1. Sterilize the loop by holding in a blue flame; allow to cool it; dip the sterile loop into an inoculum containing many species of bacteria (Follow the general procedure for detail).
  2. Leave the sterile agar plate on the table and lift the lid slightly, using it as a shield from airborne contamination.or, Place the plate lid down on the table. Then remove the base and hold it in the air on an angle
  3. Place a loopful of the culture on the agar surface.
  4. Starting at the edge of the plate lightly drag the loop back and forth across the agar surface. Be careful not to cut the agar surface.
  5. Remove the loop and replace the lid.
  6. Sterilize your loop as before. It is especially important to flame it from base to tip now because the loop has lots of bacteria on it.
  7. Rotate the plate a little less than 90°.
  8. Let the loop cool for a few moments (or you can touch an open part of the agar), then perform another streak with the sterile loop beginning at one end of the first streak pattern. Intersect the first streak only two or three times.
  9. Sterilize the loop, then repeat with a third streak beginning in the second streak.
  10. Sterilize the loop, then perform a fourth streak beginning in the third streak and extending into the middle of the plate. Be careful not to enter any streaks but the third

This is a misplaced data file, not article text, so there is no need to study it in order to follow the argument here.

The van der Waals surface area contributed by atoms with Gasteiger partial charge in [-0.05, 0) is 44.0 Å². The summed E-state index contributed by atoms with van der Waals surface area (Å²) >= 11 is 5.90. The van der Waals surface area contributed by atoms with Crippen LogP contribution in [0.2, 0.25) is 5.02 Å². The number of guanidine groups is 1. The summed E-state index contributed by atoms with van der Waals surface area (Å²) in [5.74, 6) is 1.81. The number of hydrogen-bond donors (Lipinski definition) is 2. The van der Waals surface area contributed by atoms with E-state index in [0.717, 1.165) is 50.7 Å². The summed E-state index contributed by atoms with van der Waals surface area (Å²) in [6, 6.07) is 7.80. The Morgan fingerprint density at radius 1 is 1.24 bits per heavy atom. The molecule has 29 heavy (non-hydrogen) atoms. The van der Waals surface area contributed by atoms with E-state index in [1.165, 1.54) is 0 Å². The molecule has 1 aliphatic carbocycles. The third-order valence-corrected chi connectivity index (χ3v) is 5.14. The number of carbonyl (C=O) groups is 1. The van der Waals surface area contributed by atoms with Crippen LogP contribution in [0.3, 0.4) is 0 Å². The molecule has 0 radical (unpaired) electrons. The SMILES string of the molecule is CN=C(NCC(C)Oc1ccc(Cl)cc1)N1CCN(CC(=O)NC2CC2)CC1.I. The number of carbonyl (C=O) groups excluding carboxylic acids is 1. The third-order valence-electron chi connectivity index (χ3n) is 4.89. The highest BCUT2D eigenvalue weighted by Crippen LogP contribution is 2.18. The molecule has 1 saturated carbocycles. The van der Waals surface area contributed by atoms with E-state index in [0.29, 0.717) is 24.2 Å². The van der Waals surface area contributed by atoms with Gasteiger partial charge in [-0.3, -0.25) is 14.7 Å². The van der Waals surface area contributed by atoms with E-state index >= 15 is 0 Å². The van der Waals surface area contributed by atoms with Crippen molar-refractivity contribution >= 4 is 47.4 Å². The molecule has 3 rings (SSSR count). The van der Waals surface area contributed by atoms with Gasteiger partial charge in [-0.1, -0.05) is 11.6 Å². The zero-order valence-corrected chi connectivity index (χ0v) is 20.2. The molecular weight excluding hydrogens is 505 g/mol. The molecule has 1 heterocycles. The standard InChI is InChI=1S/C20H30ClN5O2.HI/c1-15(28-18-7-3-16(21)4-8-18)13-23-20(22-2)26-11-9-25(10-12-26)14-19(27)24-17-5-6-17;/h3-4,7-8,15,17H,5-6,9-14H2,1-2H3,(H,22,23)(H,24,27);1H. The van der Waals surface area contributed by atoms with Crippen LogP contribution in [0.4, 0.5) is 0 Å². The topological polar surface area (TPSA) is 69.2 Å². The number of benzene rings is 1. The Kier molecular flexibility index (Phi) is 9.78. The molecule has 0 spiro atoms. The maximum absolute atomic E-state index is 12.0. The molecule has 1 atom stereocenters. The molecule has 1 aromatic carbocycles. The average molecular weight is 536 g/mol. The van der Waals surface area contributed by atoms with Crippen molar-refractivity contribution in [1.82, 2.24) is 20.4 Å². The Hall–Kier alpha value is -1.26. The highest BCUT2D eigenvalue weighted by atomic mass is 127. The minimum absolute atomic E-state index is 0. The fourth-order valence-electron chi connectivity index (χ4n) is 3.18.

11. Sterilize the loop.
  12. Label the plate’s base with your name, date and sample inoculated.
  13. Incubate the plate in an inverted position for the assigned time at the appropriate temperature.
Quadrant Streak Method
Quadrant Streak Method Flow Chart

Quadrant Streak Method B

  1. Streak one loopful of organisms over Area 1 near edge of the plate. Apply the loop lightly. Don’t gouge into the medium.
  2. Flame the loop, cool 5 seconds, and make 5 of 6 streaks from Area 1 through Area 2. Momentarily touching the loop to a sterile area of the medium before streaking insures a cool loop.
  3. Flame the loop again, cool it, and make 6 or 7 streaks from Area 2 through Area 3.
  4. Flame the loop again and make as many streaks as possible from Area 3 into Area 4, using up the remainder of the plate surface.
  5. Flame the loop before putting it aside.

Other Methods of Streak Plate

RADIANT STREAK

  1. Spread a loopful of organisms in small area near the edge of the plate in Area 1. Don’t gouge medium.
  2. Flame the loop and allow it to cool for 5 seconds. Touching a sterile area of the medium will insure coolness.
  3. From the edge of Area 1 make 7 or 8 straight streaks to the opposite side of the plate.